Jordan Zawideh's deep-reaching mixes, Roboman's surf-punk racket, Taylor Bennett escaping Chance's shadow, and more events of note in Madison this week. | By Scott Gordon, Reid Kurkerewicz, Erica Motz, Mike Noto, Katie Richards, and Henry Solo
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THURSDAY MARCH 8
Chicago band OHMME, who headline our first Tone Madison-curated show of 2018, centers around the duo of guitarists/vocalists Macie Stewart and Sima Cunningham. Both are multi-instrumentalists who've played in Chicago's rich improvised-music community and beyond—Stewart's recent activities include playing in Ken Vandermark's Marker ensemble, and Cunningham's background ranges from classical music to chamber-pop to singing backup vocals in Chance The Rapper's live band. OHMME's 2015 self-titled EP finds the two combining all that experience with more straightforward rock instincts, resulting in skewed but resolutely muscular and catchy songs like "Furniture" and "Fingerprints." The latter finds the two in a barbed yet playful back-and-forth on both voice and guitar. At this show they'll be sharing the bill with two Madison bands: According To What is a newer power-pop ensemble featuring members of Exploration Team and Once A Month, and Solid Freex is a father-and-sons punk trio whose debut album, Peeled Guest, ranges from stripped-down hardcore to scorched noise-rock. A presale is available now, and there's a discount for Tone Madison donors. —Scott Gordon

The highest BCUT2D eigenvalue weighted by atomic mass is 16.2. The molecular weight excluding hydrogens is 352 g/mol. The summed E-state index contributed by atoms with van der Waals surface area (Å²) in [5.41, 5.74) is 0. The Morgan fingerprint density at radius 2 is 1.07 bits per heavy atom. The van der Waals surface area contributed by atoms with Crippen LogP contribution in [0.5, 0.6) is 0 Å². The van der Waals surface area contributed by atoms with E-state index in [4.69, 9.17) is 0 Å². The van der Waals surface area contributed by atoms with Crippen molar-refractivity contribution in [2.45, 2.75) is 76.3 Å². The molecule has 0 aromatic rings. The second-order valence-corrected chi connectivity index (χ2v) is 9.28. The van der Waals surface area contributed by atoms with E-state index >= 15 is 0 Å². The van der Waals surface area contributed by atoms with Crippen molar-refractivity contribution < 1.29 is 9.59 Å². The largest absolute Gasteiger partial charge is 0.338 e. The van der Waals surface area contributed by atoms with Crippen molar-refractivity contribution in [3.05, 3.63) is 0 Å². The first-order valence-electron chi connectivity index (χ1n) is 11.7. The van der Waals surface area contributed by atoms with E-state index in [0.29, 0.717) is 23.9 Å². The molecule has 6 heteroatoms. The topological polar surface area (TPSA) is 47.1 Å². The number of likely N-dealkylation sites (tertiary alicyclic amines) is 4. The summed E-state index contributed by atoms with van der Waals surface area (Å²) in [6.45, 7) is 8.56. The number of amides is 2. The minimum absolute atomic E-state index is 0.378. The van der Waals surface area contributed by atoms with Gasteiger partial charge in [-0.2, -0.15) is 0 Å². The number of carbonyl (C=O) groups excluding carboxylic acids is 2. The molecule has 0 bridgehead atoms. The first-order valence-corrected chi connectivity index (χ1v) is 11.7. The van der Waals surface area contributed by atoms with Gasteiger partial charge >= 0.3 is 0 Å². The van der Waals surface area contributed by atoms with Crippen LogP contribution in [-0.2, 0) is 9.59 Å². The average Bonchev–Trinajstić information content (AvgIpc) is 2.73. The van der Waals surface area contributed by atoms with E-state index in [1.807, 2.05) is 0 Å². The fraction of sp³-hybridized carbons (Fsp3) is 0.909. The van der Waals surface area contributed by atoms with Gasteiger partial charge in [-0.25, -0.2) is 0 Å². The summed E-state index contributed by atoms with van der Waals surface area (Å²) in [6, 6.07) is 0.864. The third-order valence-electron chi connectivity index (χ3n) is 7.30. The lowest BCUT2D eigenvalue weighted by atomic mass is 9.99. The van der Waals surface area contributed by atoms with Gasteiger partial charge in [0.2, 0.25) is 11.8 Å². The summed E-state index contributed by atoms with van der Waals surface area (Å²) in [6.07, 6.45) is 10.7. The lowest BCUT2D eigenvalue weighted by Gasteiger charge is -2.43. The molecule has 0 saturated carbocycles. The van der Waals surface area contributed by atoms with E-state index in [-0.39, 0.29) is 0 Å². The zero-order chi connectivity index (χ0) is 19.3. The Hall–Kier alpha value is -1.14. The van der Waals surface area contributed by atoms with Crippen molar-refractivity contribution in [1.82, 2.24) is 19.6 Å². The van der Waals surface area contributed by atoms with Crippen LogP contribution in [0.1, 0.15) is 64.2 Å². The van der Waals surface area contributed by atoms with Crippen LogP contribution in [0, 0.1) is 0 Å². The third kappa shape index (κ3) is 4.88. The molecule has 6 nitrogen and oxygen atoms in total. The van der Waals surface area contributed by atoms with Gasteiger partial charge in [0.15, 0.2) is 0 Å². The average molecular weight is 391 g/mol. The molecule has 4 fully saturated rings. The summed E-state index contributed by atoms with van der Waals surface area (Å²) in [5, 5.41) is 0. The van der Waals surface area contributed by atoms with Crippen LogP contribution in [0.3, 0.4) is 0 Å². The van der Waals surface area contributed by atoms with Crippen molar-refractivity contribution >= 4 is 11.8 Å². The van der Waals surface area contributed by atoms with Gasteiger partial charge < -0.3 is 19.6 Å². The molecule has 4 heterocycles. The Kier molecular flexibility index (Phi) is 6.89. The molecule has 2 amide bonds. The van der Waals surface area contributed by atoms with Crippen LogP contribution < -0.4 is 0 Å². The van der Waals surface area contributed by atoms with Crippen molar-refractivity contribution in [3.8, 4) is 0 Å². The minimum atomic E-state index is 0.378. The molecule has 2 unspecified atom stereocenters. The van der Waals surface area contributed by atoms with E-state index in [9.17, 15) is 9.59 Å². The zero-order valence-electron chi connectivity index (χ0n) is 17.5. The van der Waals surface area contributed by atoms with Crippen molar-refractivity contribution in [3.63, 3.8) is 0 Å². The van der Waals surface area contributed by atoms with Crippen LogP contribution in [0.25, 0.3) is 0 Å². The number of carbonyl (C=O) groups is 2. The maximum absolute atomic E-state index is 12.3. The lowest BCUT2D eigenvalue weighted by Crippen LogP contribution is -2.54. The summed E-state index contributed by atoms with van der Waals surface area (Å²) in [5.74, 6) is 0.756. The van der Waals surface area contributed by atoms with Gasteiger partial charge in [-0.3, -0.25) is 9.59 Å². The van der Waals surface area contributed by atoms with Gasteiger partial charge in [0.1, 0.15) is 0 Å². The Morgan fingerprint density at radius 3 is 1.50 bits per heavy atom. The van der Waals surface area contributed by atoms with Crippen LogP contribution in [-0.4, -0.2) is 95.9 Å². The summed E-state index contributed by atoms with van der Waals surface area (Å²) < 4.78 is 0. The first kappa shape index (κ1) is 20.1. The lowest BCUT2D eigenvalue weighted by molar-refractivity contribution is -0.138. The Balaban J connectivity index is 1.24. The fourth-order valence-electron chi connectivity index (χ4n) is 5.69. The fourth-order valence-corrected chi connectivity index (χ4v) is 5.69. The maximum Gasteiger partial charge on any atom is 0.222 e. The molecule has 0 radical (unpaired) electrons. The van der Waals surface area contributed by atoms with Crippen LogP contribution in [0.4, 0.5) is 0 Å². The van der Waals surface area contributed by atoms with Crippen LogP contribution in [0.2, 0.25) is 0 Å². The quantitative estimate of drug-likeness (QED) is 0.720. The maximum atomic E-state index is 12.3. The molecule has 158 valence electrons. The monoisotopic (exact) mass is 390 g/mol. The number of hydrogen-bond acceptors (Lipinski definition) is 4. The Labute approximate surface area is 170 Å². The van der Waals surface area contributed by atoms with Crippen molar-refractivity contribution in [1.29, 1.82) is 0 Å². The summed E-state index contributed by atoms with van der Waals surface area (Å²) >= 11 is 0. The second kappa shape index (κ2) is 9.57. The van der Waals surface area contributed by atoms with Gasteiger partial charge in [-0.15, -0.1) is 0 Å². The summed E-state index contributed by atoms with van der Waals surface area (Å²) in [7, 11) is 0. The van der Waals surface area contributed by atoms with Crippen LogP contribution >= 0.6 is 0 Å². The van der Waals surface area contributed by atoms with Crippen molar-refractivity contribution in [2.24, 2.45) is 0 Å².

Kyle Kinane fuses crudely hilarious confessional humor and relatively liberal (but mostly apathetic) political commentary in his rapid-fire stand-up style. On his latest record, 2016's Loose In Chicago, Kinane wonders if a mass shooting would be so bad if it was against the Westboro Baptist church while comparing open-carry guns and open carry-beer, before admitting he's tapped out of political arguments that are "a drag" to instead hunt ghosts and aliens. In other words, politically he's "super liberal, but supernaturally, very conservative." He's deceptively clever, especially when connecting his own life and mortality to pop culture, and often catches audiences off-guard with wordplay and turns of phrase peppered through his longer-form jokes.